The Rand Europe Report, Alternatives to Peer Review in Research Project Funding  acknowledged that while peer review is considered the gold standard for reviewing research proposals, it is not always the best methodology for every research funding process.  The discussion of a set of established approaches that offer alternatives to traditional peer review are presented to inspire thinking among research funders to apply based on their situation and mission.

PubMed Central Canada: A new information resource

PubMedCentral Canada (PMC)  is a free digital archive of full-text, peer-reviewed health and life sciences literature. The CIHR has partnered with the NRC’s Canada Institute for Scientific and Technical Information (NRC-CISTI) and the US Library of Medicine (NLM) in the creation of this central repository for CIHR-funded research publications.  Anyone can access this page to search, browse and download articles.  PMC recently launced its manuscript submission system that enables CIHR-funded researchers to deposit their peer-reviewed research publications.  Currently PMC is only accepting publications that are the result of CIHR funding. However, they say their aim is to grow PMC into a premier public access resource of Canadian health research findings and they hope to collaborate with other Canadian funders of health research in doing so.

Visitors can browse the PMC journals listed alphabetically.  Click on the A-B link, for example, and get a listing with more information about access and participation level of the journal in PMC. Also listed is a Search link with each article that gives you access to the abstract, full text, or pdf version of articles in that journal. An advanced search option takes you to the National Library of Medicine PubMed Central search interface and all the functionality and resources available there.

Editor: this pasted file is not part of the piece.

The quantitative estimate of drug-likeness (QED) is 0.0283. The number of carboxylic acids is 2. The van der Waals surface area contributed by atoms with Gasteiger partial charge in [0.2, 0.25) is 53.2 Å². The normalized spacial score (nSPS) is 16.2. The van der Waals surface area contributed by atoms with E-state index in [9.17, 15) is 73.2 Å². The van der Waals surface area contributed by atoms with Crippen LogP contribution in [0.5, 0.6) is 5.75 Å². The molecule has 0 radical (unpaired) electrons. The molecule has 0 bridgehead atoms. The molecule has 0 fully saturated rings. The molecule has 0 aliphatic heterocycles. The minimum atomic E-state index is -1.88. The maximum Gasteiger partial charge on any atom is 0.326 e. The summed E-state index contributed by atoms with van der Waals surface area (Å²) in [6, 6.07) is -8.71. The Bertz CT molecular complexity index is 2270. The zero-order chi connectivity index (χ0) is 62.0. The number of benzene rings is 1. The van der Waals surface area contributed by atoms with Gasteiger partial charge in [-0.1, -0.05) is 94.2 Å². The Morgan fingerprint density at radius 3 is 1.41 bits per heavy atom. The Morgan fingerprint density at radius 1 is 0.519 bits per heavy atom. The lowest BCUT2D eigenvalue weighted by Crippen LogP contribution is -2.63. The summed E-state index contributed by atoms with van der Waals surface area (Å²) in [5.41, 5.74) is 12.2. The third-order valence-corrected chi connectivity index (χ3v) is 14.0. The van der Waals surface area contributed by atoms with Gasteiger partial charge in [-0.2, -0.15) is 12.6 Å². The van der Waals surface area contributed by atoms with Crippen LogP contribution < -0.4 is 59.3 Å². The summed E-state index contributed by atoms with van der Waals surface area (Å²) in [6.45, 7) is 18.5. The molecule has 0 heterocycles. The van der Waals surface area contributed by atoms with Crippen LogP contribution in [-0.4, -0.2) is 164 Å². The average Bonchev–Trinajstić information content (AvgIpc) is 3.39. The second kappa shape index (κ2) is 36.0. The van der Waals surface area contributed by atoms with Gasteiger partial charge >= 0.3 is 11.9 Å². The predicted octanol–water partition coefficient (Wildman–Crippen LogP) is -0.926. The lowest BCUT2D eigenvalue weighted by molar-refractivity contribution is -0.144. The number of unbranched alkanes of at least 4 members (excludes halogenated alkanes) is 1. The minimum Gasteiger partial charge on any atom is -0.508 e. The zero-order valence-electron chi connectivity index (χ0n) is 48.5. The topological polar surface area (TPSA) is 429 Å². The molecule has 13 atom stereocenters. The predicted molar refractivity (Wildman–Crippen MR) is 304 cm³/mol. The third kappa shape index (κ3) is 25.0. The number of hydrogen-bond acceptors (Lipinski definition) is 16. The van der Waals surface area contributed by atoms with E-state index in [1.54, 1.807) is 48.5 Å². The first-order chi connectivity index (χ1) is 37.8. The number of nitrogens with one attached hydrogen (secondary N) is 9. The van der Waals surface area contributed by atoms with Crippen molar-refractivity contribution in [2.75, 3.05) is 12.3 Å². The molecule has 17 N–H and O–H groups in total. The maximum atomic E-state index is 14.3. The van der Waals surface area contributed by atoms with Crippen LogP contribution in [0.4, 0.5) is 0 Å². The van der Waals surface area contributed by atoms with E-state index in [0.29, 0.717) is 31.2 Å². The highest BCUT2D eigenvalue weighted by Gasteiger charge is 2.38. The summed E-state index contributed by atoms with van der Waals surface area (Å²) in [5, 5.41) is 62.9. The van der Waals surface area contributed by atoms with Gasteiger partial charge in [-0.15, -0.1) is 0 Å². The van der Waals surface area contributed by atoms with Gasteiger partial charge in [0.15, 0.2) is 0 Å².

This seems a very valuable tool. I look forward to exploring it.

Social Networking, Social Neuroscience, Aging

A June 2, 2009 article, Online, A Reason To Keep On Going, in the New York Times reported that among older people who went online last year, the number visiting social networks like Facebook and MySpace grew almost twice as fast as the overall rate of Internet use among that group, according to the media measurement company comScore.
Researchers who focus on aging are now studying whether the networks can provide some of the benefits of a group of friends, while being much easier to assemble and maintain. About one-third of people 75 and older live alone. Per the article, in response to the growing number of older Americans, the National Institute on Aging is awarding at least $10 million in grants for researchers who examine social neuroscience and its effect on aging.